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Abstract: Case Reports |

ADENOVIRUS-ASSOCIATED HEMOPHAGOCYTIC LYMPHOHISTIOCYTOSIS WITH ACUTE RESPIRATORY DISTRESS SYNDROME AND MULTIORGAN FAILURE FREE TO VIEW

Tim Lahm, MD*; Tyson Neumann, MD; Karen M. Wolf, MD; Homer L. Twigg, III, MD; Michael D. Ober, MD
Author and Funding Information

Indiana University School of Medicine, Indianapolis, IN


Chest


Chest. 2008;134(4_MeetingAbstracts):c22002. doi:10.1378/chest.134.4_MeetingAbstracts.c22002
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INTRODUCTION: Hemophagocytic lymphohistiocytosis (HLH) describes a cytokine storm that is due to uncontrolled accumulation of activated T-lymphocytes and activated histiocytes. This results in organ infiltration with these cells, and subsequent hemophagocytosis of erythrocytes, leukocytes and platelets. In its most severe form, HLH leads to a sepsis-like picture and multiorgan failure (MOF). We report the case of an adult male that presented with severe adenovirus pneumonia (AVP) resulting in HLH with acute respiratory distress syndrome (ARDS) and MOF. This association may at least in part explain the recently observed increase in the incidence of fatal adenoviral infections.

CASE PRESENTATION: A 22-year old male with a remote history of juvenile rheumatoid arthritis (JRA) was admitted with a 3-day history of dyspnea, productive cough and fever that did not respond to outpatient treatment with a macrolide. The patient had not been on immunosuppressive medications for >2 years. Chest CT on admission revealed diffuse dense bilateral infiltrates (Fig. 1). Despite treatment with broad spectrum antibiotics, the patient remained febrile and developed rapidly pogressive hypoxic respiratory failure requiring mechanical ventilation. Bronchoalveolar lavage (BAL) initially did not reveal any pathogens. The patient developed shock, acute renal failure and metabolic acidosis, requiring multiple pressors and renal replacement therapy. Stress-dose hydrocortisone was added without improvement. Four days after bronchoscopy, the BAL viral culture grew adenovirus. The patient continued to exhibit severe hypoxia as well as hypercarbia and died of respiratory failure on hospital day 12. During the patient's clinical deterioration, ferritin increased from 757 to 9490 ng/ml, and platelets decreased from 180.000 to 36.000/mm3. Disseminated intravascular coagulation was excluded. The patient also developed hypertriglyceridemia (499 mg/dl) and anemia (8.6 mg/dl). The bone marrow biopsy did not show any evidence of hemophagocytosis. However, the postmortem examination revealed macrophages with hemophagocytosis and lymphophagocytosis in a hilar lymph node (Fig. 2). Decreased natural killer (NK) cell activity was detected in the patient's blood, although this result was not available until after the patient's demise. Based on these results, a postmortem diagnosis of adenovirus-induced HLH was made.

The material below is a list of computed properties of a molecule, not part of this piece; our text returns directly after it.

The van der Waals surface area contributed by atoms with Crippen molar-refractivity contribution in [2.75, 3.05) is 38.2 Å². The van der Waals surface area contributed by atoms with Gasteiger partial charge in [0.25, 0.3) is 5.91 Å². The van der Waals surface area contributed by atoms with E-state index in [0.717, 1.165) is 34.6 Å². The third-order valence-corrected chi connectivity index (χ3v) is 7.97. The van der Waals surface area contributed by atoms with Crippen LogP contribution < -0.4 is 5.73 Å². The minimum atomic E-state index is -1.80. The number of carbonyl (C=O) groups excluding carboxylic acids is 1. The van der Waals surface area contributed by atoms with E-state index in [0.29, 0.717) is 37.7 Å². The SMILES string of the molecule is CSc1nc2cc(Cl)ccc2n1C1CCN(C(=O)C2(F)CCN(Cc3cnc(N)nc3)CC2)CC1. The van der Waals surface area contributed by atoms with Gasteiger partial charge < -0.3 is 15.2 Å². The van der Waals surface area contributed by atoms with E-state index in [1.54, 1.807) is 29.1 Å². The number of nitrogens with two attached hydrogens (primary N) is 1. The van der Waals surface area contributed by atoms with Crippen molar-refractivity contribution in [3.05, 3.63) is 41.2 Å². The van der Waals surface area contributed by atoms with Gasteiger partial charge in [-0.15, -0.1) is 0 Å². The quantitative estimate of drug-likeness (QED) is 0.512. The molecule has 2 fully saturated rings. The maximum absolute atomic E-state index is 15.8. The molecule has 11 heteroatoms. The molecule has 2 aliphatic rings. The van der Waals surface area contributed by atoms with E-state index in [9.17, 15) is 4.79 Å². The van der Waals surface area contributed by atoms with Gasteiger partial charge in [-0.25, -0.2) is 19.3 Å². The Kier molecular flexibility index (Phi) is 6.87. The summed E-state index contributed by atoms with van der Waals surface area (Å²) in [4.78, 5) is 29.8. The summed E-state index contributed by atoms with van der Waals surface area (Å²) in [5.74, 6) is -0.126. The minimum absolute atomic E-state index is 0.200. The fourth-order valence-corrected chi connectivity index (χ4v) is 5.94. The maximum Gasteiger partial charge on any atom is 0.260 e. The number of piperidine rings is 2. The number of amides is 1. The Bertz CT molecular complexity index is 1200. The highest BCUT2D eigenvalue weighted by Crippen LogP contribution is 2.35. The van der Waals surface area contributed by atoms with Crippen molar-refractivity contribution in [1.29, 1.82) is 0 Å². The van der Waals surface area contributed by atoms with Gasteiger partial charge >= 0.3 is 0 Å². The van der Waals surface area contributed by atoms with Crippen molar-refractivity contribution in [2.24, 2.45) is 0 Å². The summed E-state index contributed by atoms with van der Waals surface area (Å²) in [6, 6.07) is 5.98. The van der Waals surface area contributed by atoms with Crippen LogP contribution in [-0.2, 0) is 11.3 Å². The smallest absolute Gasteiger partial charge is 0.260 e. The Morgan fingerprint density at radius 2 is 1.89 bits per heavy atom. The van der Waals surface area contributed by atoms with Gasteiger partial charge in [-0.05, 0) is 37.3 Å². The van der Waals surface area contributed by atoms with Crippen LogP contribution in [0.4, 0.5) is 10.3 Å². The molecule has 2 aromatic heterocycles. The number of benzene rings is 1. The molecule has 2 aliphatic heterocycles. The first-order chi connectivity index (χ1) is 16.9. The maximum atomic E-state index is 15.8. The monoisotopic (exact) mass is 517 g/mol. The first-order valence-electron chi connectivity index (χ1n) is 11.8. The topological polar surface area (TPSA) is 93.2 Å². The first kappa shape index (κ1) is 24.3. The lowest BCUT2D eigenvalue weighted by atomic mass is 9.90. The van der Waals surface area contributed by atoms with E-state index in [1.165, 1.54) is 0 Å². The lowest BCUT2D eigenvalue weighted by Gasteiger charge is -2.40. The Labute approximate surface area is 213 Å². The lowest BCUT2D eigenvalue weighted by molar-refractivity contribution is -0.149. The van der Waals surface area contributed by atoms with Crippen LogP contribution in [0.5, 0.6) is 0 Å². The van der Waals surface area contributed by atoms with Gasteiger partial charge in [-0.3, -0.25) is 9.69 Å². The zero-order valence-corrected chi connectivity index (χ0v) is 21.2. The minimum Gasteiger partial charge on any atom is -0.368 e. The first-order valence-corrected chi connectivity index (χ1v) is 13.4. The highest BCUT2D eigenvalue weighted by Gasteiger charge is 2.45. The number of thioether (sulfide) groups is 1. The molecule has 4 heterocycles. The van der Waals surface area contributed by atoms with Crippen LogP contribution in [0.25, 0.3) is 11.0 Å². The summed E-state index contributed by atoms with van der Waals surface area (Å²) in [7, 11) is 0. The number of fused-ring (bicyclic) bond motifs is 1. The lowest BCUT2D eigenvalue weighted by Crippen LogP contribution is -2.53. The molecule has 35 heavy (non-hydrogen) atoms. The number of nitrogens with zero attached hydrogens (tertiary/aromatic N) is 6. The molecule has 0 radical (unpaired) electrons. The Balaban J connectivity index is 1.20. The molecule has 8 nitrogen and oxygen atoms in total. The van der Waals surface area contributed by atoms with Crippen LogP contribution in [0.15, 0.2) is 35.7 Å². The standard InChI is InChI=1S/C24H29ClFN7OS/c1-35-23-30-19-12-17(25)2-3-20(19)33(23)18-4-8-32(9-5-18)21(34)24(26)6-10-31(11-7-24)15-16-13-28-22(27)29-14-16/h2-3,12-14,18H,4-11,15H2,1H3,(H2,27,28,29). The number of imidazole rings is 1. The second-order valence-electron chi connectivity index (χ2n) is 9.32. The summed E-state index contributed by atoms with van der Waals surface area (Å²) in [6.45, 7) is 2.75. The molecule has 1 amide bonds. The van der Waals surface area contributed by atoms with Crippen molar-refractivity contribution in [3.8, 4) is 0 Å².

DISCUSSIONS: In immunocompetent patients, adenovirus infection usually causes self-limited upper respiratory tract infections. While cases of severe AVP in immunocompetent adults have been described, the overall incidence is extremely rare. Recently, several cases of fatal AVP in previously healthy patients were reported. Some of these were linked to adenovirus serotype 14. HLH, while being associated with viral pathogens such as herpes simplex or Ebstein-Barr virus, malignancies, autoimmune diseases, drugs, genetic and familial conditions, has also been associated with adenoviral infections. The diagnosis of HLH is based on a combination of clinical and laboratory criteria. These include fever, splenomegaly, cytopenia of ≥2 cell lines, hyperferritinemia, hypertriglyceridemia, increased soluble interleukin-2 receptor levels, decreased or absent NK-cell activity and hemophagocytosis in bone marrow, cerebrospinal fluid or lymph nodes. The syndrome is often misdiagnosed as sepsis, thereby precluding the potentially curative treatment with corticosteroids, immunosuppressants and/or chemotherapeutic agents. It is conceivable that the recently observed increase in virulence of adenoviral infections may at least in part be due to an association with HLH. The patient's history of JRA may have made him particularly susceptible.

CONCLUSION: HLH is a syndrome of life-threatening hyperinflammation that may be misdiagnosed as sepsis. The association of HLH with severe AVP observed in our patient suggests a potential mechanism for the recently reported increase in the incidence of extremely virulent adenoviral infections.

DISCLOSURE: Tim Lahm, No Financial Disclosure Information; No Product/Research Disclosure Information

Tuesday, October 28, 2008

2:30 PM - 4:00 PM

References

Louie JK, Kajon AE, Holodniy M, Guardia-LaBar L, Lee B, Petru AM, Hacker JK, Schnurr DP. Severe pneumonia due to adenovirus serotype 14: a new respiratory threat?Clin Infect Dis.2008;46(3):421–5. [CrossRef]
 
Verbsky JW, Grossman WJ. Hemophagocytic lymphohistiocytosis: diagnosis, pathophysiology, treatment, and future perspectives.Ann Med.2006;38(1):20–31. [CrossRef]
 

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References

Louie JK, Kajon AE, Holodniy M, Guardia-LaBar L, Lee B, Petru AM, Hacker JK, Schnurr DP. Severe pneumonia due to adenovirus serotype 14: a new respiratory threat?Clin Infect Dis.2008;46(3):421–5. [CrossRef]
 
Verbsky JW, Grossman WJ. Hemophagocytic lymphohistiocytosis: diagnosis, pathophysiology, treatment, and future perspectives.Ann Med.2006;38(1):20–31. [CrossRef]
 
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